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Intimidation related to prejudice and discrimination may include conduct "which annoys, threatens, intimidates, alarms, or puts a person in fear of their safety...because of a belief or perception regarding such person's race, color, national origin, ancestry, gender, religion, religious practice, age, disability or sexual orientation, regardless of whether the belief or perception is correct." Intimidation may be manifested in such manner as physical contacts, glowering countenance, emotional manipulation, verbal abuse, making someone feel lower than you, purposeful embarrassment and/or actual physical assault.
"Behavior may include, but is not limited to, epithets, derogatory comments or slurs and lewd propositions, assault, impeding or blocking movement, offensive touching or any physical interference with normal work or movement, and visual insults, such as derogatory posters or cartoons."(1) A person commits the offense of intimidation when, with the purpose to cause another to perform or to omit the performance of any act, the person communicates to another, under circumstances that reasonably tend to produce a fear that it will be carried out, a threat to perform without lawful authority any of the following acts: (1) A person is guilty of ethnic intimidation if that person maliciously, and with specific intent to intimidate or harass another person because of that person's race, color, religion, gender, or national origin, does any of the following: (3) Regardless of the existence or outcome of any criminal prosecution, a person who suffers injury to his or her person or damage to his or her property as a result of ethnic intimidation may bring a civil cause of action against the person who commits the offense to secure an injunction, actual damages, including damages for emotional distress, or other appropriate relief. For example, in Oregon a violation of the state criminal statute for intimidation results in a civil violation.
A plaintiff who prevails in a civil action brought pursuant to this section may recover both of the following: Intimidation can also be a civil offense, in addition to a criminal offense, in some U.
What officers wear not only serves a purpose, it sends a message.
Katz, who is a mission to help build community trust, is asking for a department-wide wardrobe change this October to let the public know that officers are approachable and ready to help."From my perspective the most intimidating [police] force is one that is professional and one that has the public on our side, and we can't achieve that if we're unapproachable," Katz said.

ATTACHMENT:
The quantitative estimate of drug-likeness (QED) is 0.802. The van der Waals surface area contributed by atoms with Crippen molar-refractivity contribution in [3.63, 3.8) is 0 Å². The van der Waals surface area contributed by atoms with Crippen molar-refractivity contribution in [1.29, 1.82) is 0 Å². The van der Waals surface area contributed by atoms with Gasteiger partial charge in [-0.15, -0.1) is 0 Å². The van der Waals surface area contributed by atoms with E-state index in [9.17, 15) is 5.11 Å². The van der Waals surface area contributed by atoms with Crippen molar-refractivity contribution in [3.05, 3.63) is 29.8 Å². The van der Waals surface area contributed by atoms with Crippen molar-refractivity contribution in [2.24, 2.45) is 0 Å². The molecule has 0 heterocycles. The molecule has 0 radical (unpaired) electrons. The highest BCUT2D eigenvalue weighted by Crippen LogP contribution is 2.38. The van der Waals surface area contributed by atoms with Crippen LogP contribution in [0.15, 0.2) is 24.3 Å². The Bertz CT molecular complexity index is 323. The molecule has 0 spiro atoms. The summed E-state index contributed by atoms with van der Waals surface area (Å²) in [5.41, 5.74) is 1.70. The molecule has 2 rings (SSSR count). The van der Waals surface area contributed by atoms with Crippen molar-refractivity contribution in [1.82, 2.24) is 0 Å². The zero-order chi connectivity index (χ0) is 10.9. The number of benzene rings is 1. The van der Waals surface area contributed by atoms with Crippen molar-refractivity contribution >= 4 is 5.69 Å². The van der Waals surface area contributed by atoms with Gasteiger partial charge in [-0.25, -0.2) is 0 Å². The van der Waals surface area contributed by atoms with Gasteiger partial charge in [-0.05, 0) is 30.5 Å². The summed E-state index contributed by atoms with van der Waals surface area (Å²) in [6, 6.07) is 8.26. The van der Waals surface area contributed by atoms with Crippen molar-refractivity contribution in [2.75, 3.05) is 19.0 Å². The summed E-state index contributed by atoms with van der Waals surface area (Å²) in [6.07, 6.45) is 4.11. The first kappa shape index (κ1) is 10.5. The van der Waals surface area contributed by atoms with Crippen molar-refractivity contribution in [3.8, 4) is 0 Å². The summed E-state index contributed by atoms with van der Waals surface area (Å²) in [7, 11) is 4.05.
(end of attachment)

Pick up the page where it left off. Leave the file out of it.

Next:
The current uniforms are "tactical style," with an exterior bullet proof vest, which Katz says is "intimidating" to the public.
Intimidation (also called cowing) is intentional behavior that "would cause a person of ordinary sensibilities" fear of injury or harm.
It is not necessary to prove that the behavior was so violent as to cause terror or that the victim was actually frightened.
Threat, criminal threatening (or threatening behavior) is the crime of intentionally or knowingly putting another person in fear of bodily injury.
"Threat of harm generally involves a perception of injury...physical or mental damage..or instance of injury, or a material and detriment or loss to a person." Threatening behaviors may be conceptualized as a maladaptive outgrowth of normal competitive urge for interrelational dominance generally seen in animals.
Alternatively, intimidation may result from the type of society in which individuals are socialized, as human beings are generally reluctant to engage in confrontation or threaten violence.
Like all behavioral traits it exists in greater or lesser manifestation in each individual person over time, but may be a more significant "compensatory behavior" for some as opposed to others.
Behavioral theorists often see threatening behaviours as a consequence of being threatened by others, including parents, authority figures, playmates and siblings.
"Use of force is justified when a person reasonably believes that it is necessary for the defense of oneself or another against the immediate use of unlawful force." Intimidation may be employed consciously or unconsciously, and a percentage of people who employ it consciously may do so as the result of selfishly rationalized notions of its appropriation, utility or self-empowerment.Tags: Adult Dating, affair dating, sex dating